Another hugely important group of Australian opals is boulder opal, which is found in Queensland. It needs to be treated with care to ensure its contrasting colours, shapes and textures are respected and preserved. Think of these as the exotic rarities in the Australian crown, which are often cut into free shapes with baroque forms for designers and collectors. Belonging to this group are yowah-nut opals that are sometimes referred to as ‘picture opals’. These gems can be found in southern Queensland (Australia) in the Yowah and Koroit fields by true enthusiasts and connoisseurs, who discover them hidden inside unremarkable brown stones (nuts) and cut them to reveal the wonders within.
Perhaps you are wondering what the most precious opal is? Black opal is the rarest and shows a distinctive play-of-colour on a dark grey or even jet-black body. Blue-green or orange-red opalescence are spectacular, while sought-after patterns (like the harlequin, for example) can cause the price per carat to skyrocket. They are typically found around Lightning Ridge in New South Wales, Australia, where they are mined manually. Finally, I’d like to mention two further types of opal that are some of my favourites: fire opal and water opal. The former is luminescent red or an intense orange, sometimes translucent or almost transparent, with fascinating rainbow-coloured opalescence. Water opals have a translucent or transparent body that can be watery clear or show delicate traces of blue or light orange. The soft, dreamy body colour and the play-of-colour within can shimmer in all the colours of the rainbow to create a gemstone of surprising dimensionality and depth. Both of these treasures are found in Mexico.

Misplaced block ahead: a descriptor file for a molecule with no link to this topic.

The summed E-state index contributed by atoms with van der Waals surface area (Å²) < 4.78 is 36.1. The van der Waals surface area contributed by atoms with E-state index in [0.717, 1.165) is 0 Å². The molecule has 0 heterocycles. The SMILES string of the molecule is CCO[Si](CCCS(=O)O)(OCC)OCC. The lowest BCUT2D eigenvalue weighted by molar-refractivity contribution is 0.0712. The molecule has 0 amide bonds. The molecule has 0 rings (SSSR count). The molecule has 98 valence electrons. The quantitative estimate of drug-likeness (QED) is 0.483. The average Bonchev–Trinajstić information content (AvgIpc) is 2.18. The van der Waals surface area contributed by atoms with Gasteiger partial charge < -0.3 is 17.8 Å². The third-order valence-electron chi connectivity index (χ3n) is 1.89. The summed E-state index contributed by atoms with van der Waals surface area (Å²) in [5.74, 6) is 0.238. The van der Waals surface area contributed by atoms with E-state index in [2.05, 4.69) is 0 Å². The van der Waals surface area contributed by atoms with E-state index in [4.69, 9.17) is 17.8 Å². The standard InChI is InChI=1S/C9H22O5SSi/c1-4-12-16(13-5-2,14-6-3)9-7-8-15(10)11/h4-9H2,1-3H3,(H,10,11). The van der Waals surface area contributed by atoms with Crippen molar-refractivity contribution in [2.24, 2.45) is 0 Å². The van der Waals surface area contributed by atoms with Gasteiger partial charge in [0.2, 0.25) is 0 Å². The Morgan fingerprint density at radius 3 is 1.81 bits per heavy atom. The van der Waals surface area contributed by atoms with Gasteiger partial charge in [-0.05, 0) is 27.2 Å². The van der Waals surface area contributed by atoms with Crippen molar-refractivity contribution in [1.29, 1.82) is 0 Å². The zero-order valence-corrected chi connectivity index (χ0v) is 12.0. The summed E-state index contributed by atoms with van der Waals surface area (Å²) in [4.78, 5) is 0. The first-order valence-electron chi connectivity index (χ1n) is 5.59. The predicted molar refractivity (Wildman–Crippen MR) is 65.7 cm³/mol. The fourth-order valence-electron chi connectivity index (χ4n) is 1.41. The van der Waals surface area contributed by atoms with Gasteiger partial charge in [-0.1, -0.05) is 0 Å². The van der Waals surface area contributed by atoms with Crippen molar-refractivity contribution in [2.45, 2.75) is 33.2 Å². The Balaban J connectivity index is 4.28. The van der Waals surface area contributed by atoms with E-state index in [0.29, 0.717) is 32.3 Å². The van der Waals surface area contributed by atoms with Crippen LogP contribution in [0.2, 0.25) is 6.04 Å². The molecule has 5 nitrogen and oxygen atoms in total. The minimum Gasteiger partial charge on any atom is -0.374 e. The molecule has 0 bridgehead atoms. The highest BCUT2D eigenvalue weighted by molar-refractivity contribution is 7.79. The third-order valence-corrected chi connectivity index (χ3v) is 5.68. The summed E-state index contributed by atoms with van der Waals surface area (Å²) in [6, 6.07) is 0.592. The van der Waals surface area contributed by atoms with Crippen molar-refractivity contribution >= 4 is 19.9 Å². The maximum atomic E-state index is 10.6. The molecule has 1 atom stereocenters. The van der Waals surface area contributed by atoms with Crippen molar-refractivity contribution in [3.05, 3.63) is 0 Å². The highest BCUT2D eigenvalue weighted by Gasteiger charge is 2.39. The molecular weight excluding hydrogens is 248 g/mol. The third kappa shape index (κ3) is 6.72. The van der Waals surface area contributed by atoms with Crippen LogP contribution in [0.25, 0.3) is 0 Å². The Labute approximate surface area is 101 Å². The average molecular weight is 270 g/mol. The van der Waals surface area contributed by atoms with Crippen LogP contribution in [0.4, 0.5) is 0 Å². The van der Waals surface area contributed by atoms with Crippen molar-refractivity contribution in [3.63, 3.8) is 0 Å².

Without travelling to Intergem I may never have met the Emil Weis team and learned more about the rainbow world of opals. I suppose there are some parallels; just as networking is better in-person so too is evaluating the flashes of colour in a rare and unusual opal.